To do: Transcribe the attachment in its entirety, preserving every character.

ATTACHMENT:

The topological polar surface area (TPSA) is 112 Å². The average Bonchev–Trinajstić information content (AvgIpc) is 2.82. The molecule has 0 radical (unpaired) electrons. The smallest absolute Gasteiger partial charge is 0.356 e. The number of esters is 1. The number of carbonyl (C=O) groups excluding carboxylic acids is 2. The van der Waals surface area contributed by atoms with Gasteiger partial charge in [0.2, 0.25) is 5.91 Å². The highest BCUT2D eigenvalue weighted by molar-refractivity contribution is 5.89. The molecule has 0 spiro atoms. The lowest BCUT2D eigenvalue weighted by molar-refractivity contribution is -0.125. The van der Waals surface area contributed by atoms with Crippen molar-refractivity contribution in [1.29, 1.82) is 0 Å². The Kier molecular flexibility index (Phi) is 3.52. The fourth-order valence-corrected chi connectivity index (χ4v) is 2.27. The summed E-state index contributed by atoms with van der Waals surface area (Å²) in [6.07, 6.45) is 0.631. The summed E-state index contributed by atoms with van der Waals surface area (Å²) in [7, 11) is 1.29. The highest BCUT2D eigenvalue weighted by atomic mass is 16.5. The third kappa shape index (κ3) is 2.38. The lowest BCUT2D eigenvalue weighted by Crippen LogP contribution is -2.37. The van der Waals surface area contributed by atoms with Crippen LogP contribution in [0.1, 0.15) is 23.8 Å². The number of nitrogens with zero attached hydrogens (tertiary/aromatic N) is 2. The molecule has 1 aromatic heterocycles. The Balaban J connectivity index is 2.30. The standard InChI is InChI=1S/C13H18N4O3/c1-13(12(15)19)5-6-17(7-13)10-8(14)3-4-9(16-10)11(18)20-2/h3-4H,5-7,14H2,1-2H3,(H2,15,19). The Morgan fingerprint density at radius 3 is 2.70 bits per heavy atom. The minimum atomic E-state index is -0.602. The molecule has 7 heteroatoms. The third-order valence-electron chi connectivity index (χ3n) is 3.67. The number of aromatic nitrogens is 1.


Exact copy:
The topological polar surface area (TPSA) is 112 Å². The average Bonchev–Trinajstić information content (AvgIpc) is 2.82. The molecule has 0 radical (unpaired) electrons. The smallest absolute Gasteiger partial charge is 0.356 e. The number of esters is 1. The number of carbonyl (C=O) groups excluding carboxylic acids is 2. The van der Waals surface area contributed by atoms with Gasteiger partial charge in [0.2, 0.25) is 5.91 Å². The highest BCUT2D eigenvalue weighted by molar-refractivity contribution is 5.89. The molecule has 0 spiro atoms. The lowest BCUT2D eigenvalue weighted by molar-refractivity contribution is -0.125. The van der Waals surface area contributed by atoms with Crippen molar-refractivity contribution in [1.29, 1.82) is 0 Å². The Kier molecular flexibility index (Phi) is 3.52. The fourth-order valence-corrected chi connectivity index (χ4v) is 2.27. The summed E-state index contributed by atoms with van der Waals surface area (Å²) in [6.07, 6.45) is 0.631. The summed E-state index contributed by atoms with van der Waals surface area (Å²) in [7, 11) is 1.29. The highest BCUT2D eigenvalue weighted by atomic mass is 16.5. The third kappa shape index (κ3) is 2.38. The lowest BCUT2D eigenvalue weighted by Crippen LogP contribution is -2.37. The van der Waals surface area contributed by atoms with Crippen LogP contribution in [0.1, 0.15) is 23.8 Å². The number of nitrogens with zero attached hydrogens (tertiary/aromatic N) is 2. The molecule has 1 aromatic heterocycles. The Balaban J connectivity index is 2.30. The standard InChI is InChI=1S/C13H18N4O3/c1-13(12(15)19)5-6-17(7-13)10-8(14)3-4-9(16-10)11(18)20-2/h3-4H,5-7,14H2,1-2H3,(H2,15,19). The Morgan fingerprint density at radius 3 is 2.70 bits per heavy atom. The minimum atomic E-state index is -0.602. The molecule has 7 heteroatoms. The third-order valence-electron chi connectivity index (χ3n) is 3.67. The number of aromatic nitrogens is 1.